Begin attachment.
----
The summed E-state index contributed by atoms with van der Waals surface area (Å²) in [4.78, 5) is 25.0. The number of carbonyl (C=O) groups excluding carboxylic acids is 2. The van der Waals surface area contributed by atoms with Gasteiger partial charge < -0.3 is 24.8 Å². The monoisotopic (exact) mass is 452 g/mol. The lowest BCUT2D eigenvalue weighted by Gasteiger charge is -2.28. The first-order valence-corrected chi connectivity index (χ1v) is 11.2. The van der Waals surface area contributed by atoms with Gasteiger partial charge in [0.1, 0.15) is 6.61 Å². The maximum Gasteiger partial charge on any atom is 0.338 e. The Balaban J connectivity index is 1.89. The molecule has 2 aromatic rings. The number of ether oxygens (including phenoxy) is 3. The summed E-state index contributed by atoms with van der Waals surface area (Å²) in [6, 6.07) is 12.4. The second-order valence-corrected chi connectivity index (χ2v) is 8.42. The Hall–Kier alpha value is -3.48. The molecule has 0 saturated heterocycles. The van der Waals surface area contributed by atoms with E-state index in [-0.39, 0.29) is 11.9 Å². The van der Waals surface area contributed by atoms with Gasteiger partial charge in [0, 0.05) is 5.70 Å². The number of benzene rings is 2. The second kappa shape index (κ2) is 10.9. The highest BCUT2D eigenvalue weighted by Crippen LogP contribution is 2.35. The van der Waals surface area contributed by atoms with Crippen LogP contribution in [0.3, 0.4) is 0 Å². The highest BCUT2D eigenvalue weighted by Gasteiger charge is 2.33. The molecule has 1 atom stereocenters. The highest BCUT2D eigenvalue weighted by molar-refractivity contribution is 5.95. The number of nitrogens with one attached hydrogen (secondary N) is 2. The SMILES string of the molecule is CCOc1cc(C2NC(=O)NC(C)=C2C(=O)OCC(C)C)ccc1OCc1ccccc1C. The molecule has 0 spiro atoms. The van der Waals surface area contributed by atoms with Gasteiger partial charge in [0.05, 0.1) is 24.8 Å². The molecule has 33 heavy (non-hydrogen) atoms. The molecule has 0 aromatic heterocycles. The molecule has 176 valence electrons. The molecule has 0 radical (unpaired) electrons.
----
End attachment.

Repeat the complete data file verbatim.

The summed E-state index contributed by atoms with van der Waals surface area (Å²) in [4.78, 5) is 25.0. The number of carbonyl (C=O) groups excluding carboxylic acids is 2. The van der Waals surface area contributed by atoms with Gasteiger partial charge < -0.3 is 24.8 Å². The monoisotopic (exact) mass is 452 g/mol. The lowest BCUT2D eigenvalue weighted by Gasteiger charge is -2.28. The first-order valence-corrected chi connectivity index (χ1v) is 11.2. The van der Waals surface area contributed by atoms with Gasteiger partial charge in [0.1, 0.15) is 6.61 Å². The maximum Gasteiger partial charge on any atom is 0.338 e. The Balaban J connectivity index is 1.89. The molecule has 2 aromatic rings. The number of ether oxygens (including phenoxy) is 3. The summed E-state index contributed by atoms with van der Waals surface area (Å²) in [6, 6.07) is 12.4. The second-order valence-corrected chi connectivity index (χ2v) is 8.42. The Hall–Kier alpha value is -3.48. The molecule has 0 saturated heterocycles. The van der Waals surface area contributed by atoms with E-state index in [-0.39, 0.29) is 11.9 Å². The van der Waals surface area contributed by atoms with Gasteiger partial charge in [0, 0.05) is 5.70 Å². The number of benzene rings is 2. The second kappa shape index (κ2) is 10.9. The highest BCUT2D eigenvalue weighted by Crippen LogP contribution is 2.35. The van der Waals surface area contributed by atoms with Crippen LogP contribution in [0.3, 0.4) is 0 Å². The highest BCUT2D eigenvalue weighted by Gasteiger charge is 2.33. The molecule has 1 atom stereocenters. The highest BCUT2D eigenvalue weighted by molar-refractivity contribution is 5.95. The number of nitrogens with one attached hydrogen (secondary N) is 2. The SMILES string of the molecule is CCOc1cc(C2NC(=O)NC(C)=C2C(=O)OCC(C)C)ccc1OCc1ccccc1C. The molecule has 0 spiro atoms. The van der Waals surface area contributed by atoms with Gasteiger partial charge in [0.05, 0.1) is 24.8 Å². The molecule has 33 heavy (non-hydrogen) atoms. The molecule has 0 aromatic heterocycles. The molecule has 176 valence electrons. The molecule has 0 radical (unpaired) electrons.